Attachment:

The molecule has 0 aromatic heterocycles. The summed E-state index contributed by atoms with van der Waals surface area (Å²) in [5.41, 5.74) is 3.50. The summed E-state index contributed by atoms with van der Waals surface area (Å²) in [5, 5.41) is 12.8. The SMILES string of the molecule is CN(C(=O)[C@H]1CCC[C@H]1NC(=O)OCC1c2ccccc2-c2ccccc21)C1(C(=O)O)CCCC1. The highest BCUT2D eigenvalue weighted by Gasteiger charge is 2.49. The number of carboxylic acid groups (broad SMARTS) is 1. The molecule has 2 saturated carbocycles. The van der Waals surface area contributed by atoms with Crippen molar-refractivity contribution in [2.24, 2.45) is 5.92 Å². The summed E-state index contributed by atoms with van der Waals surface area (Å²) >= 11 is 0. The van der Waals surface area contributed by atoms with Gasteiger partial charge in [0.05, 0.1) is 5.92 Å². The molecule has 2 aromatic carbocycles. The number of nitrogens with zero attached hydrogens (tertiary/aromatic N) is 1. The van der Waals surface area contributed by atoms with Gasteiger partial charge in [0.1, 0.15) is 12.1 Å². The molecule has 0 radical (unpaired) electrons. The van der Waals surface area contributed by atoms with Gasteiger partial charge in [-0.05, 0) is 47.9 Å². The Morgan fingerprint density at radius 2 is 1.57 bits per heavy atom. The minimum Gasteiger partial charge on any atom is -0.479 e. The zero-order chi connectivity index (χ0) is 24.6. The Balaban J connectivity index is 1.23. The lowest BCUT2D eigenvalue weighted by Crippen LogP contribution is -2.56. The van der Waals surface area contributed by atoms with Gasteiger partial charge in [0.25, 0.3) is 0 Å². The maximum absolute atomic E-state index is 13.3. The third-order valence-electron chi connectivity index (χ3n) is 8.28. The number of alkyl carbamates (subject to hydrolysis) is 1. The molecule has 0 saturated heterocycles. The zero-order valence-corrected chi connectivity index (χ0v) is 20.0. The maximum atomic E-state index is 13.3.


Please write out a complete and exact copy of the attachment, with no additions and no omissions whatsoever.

The molecule has 0 aromatic heterocycles. The summed E-state index contributed by atoms with van der Waals surface area (Å²) in [5.41, 5.74) is 3.50. The summed E-state index contributed by atoms with van der Waals surface area (Å²) in [5, 5.41) is 12.8. The SMILES string of the molecule is CN(C(=O)[C@H]1CCC[C@H]1NC(=O)OCC1c2ccccc2-c2ccccc21)C1(C(=O)O)CCCC1. The highest BCUT2D eigenvalue weighted by Gasteiger charge is 2.49. The number of carboxylic acid groups (broad SMARTS) is 1. The molecule has 2 saturated carbocycles. The van der Waals surface area contributed by atoms with Crippen molar-refractivity contribution in [2.24, 2.45) is 5.92 Å². The summed E-state index contributed by atoms with van der Waals surface area (Å²) >= 11 is 0. The van der Waals surface area contributed by atoms with Gasteiger partial charge in [0.05, 0.1) is 5.92 Å². The molecule has 2 aromatic carbocycles. The number of nitrogens with zero attached hydrogens (tertiary/aromatic N) is 1. The van der Waals surface area contributed by atoms with Gasteiger partial charge in [0.1, 0.15) is 12.1 Å². The molecule has 0 radical (unpaired) electrons. The van der Waals surface area contributed by atoms with Gasteiger partial charge in [-0.05, 0) is 47.9 Å². The Morgan fingerprint density at radius 2 is 1.57 bits per heavy atom. The minimum Gasteiger partial charge on any atom is -0.479 e. The zero-order chi connectivity index (χ0) is 24.6. The Balaban J connectivity index is 1.23. The lowest BCUT2D eigenvalue weighted by Crippen LogP contribution is -2.56. The van der Waals surface area contributed by atoms with Gasteiger partial charge in [0.25, 0.3) is 0 Å². The maximum absolute atomic E-state index is 13.3. The third-order valence-electron chi connectivity index (χ3n) is 8.28. The number of alkyl carbamates (subject to hydrolysis) is 1. The molecule has 0 saturated heterocycles. The zero-order valence-corrected chi connectivity index (χ0v) is 20.0. The maximum atomic E-state index is 13.3.